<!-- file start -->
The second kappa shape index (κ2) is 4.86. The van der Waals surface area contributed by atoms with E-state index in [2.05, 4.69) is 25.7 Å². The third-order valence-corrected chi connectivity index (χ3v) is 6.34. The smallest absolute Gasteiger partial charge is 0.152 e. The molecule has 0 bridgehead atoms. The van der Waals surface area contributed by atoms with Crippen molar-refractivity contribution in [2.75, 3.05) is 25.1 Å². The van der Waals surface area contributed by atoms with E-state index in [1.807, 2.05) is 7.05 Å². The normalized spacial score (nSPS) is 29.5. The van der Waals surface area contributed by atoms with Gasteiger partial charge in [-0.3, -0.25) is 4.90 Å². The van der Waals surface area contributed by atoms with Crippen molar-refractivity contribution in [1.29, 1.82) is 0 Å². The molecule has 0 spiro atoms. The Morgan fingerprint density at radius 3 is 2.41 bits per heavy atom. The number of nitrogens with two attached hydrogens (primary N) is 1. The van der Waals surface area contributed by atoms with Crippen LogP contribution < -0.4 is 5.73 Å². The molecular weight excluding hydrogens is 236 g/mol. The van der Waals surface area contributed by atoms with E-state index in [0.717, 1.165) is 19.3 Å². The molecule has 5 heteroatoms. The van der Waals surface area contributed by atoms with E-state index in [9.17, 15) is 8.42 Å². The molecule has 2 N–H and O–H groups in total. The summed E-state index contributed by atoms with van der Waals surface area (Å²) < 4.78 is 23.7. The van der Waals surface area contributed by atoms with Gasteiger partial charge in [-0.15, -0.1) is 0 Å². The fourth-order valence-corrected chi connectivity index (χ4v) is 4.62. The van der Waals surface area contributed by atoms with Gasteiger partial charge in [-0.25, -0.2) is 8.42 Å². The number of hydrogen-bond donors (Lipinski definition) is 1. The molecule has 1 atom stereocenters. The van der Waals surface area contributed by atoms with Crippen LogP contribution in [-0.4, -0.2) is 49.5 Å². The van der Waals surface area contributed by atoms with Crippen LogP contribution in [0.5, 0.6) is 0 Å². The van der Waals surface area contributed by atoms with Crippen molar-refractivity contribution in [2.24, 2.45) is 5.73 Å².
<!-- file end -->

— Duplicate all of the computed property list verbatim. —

The second kappa shape index (κ2) is 4.86. The van der Waals surface area contributed by atoms with E-state index in [2.05, 4.69) is 25.7 Å². The third-order valence-corrected chi connectivity index (χ3v) is 6.34. The smallest absolute Gasteiger partial charge is 0.152 e. The molecule has 0 bridgehead atoms. The van der Waals surface area contributed by atoms with Crippen molar-refractivity contribution in [2.75, 3.05) is 25.1 Å². The van der Waals surface area contributed by atoms with E-state index in [1.807, 2.05) is 7.05 Å². The normalized spacial score (nSPS) is 29.5. The van der Waals surface area contributed by atoms with Gasteiger partial charge in [-0.3, -0.25) is 4.90 Å². The van der Waals surface area contributed by atoms with Crippen molar-refractivity contribution in [1.29, 1.82) is 0 Å². The molecule has 0 spiro atoms. The Morgan fingerprint density at radius 3 is 2.41 bits per heavy atom. The number of nitrogens with two attached hydrogens (primary N) is 1. The van der Waals surface area contributed by atoms with Crippen LogP contribution < -0.4 is 5.73 Å². The molecular weight excluding hydrogens is 236 g/mol. The van der Waals surface area contributed by atoms with E-state index in [0.717, 1.165) is 19.3 Å². The molecule has 5 heteroatoms. The van der Waals surface area contributed by atoms with E-state index in [9.17, 15) is 8.42 Å². The molecule has 2 N–H and O–H groups in total. The summed E-state index contributed by atoms with van der Waals surface area (Å²) < 4.78 is 23.7. The van der Waals surface area contributed by atoms with Gasteiger partial charge in [-0.15, -0.1) is 0 Å². The fourth-order valence-corrected chi connectivity index (χ4v) is 4.62. The van der Waals surface area contributed by atoms with Gasteiger partial charge in [-0.25, -0.2) is 8.42 Å². The number of hydrogen-bond donors (Lipinski definition) is 1. The molecule has 1 atom stereocenters. The van der Waals surface area contributed by atoms with Crippen LogP contribution in [-0.4, -0.2) is 49.5 Å². The van der Waals surface area contributed by atoms with Crippen LogP contribution in [0.5, 0.6) is 0 Å². The van der Waals surface area contributed by atoms with Crippen molar-refractivity contribution in [2.24, 2.45) is 5.73 Å².